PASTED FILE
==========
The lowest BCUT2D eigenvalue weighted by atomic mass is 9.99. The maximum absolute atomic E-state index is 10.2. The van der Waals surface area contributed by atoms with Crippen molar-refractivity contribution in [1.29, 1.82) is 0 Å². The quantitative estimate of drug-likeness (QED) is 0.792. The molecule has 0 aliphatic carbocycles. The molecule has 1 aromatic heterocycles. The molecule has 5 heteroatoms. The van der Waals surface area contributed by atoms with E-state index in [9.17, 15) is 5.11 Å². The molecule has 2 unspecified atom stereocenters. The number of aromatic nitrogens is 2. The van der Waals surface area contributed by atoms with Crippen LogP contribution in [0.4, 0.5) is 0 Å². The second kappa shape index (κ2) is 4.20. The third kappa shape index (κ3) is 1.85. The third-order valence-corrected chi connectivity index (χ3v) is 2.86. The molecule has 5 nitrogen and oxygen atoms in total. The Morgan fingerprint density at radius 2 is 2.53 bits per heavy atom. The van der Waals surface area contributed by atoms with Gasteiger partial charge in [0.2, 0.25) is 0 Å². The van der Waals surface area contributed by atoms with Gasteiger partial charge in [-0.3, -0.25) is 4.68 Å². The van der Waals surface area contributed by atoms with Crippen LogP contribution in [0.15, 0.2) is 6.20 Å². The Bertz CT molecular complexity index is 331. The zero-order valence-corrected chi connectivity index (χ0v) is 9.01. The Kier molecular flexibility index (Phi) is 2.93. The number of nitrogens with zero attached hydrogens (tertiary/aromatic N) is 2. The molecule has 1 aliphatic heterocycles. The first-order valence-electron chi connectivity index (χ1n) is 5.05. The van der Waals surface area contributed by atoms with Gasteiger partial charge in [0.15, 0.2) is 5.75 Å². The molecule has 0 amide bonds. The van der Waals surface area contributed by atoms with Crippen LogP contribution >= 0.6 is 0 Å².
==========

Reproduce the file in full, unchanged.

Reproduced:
The lowest BCUT2D eigenvalue weighted by atomic mass is 9.99. The maximum absolute atomic E-state index is 10.2. The van der Waals surface area contributed by atoms with Crippen molar-refractivity contribution in [1.29, 1.82) is 0 Å². The quantitative estimate of drug-likeness (QED) is 0.792. The molecule has 0 aliphatic carbocycles. The molecule has 1 aromatic heterocycles. The molecule has 5 heteroatoms. The van der Waals surface area contributed by atoms with E-state index in [9.17, 15) is 5.11 Å². The molecule has 2 unspecified atom stereocenters. The number of aromatic nitrogens is 2. The van der Waals surface area contributed by atoms with Crippen LogP contribution in [0.4, 0.5) is 0 Å². The second kappa shape index (κ2) is 4.20. The third kappa shape index (κ3) is 1.85. The third-order valence-corrected chi connectivity index (χ3v) is 2.86. The molecule has 5 nitrogen and oxygen atoms in total. The Morgan fingerprint density at radius 2 is 2.53 bits per heavy atom. The van der Waals surface area contributed by atoms with Gasteiger partial charge in [0.2, 0.25) is 0 Å². The van der Waals surface area contributed by atoms with Gasteiger partial charge in [-0.3, -0.25) is 4.68 Å². The van der Waals surface area contributed by atoms with Crippen LogP contribution in [0.15, 0.2) is 6.20 Å². The Bertz CT molecular complexity index is 331. The zero-order valence-corrected chi connectivity index (χ0v) is 9.01. The Kier molecular flexibility index (Phi) is 2.93. The number of nitrogens with zero attached hydrogens (tertiary/aromatic N) is 2. The molecule has 1 aliphatic heterocycles. The first-order valence-electron chi connectivity index (χ1n) is 5.05. The van der Waals surface area contributed by atoms with Gasteiger partial charge in [0.15, 0.2) is 5.75 Å². The molecule has 0 amide bonds. The van der Waals surface area contributed by atoms with Crippen LogP contribution >= 0.6 is 0 Å².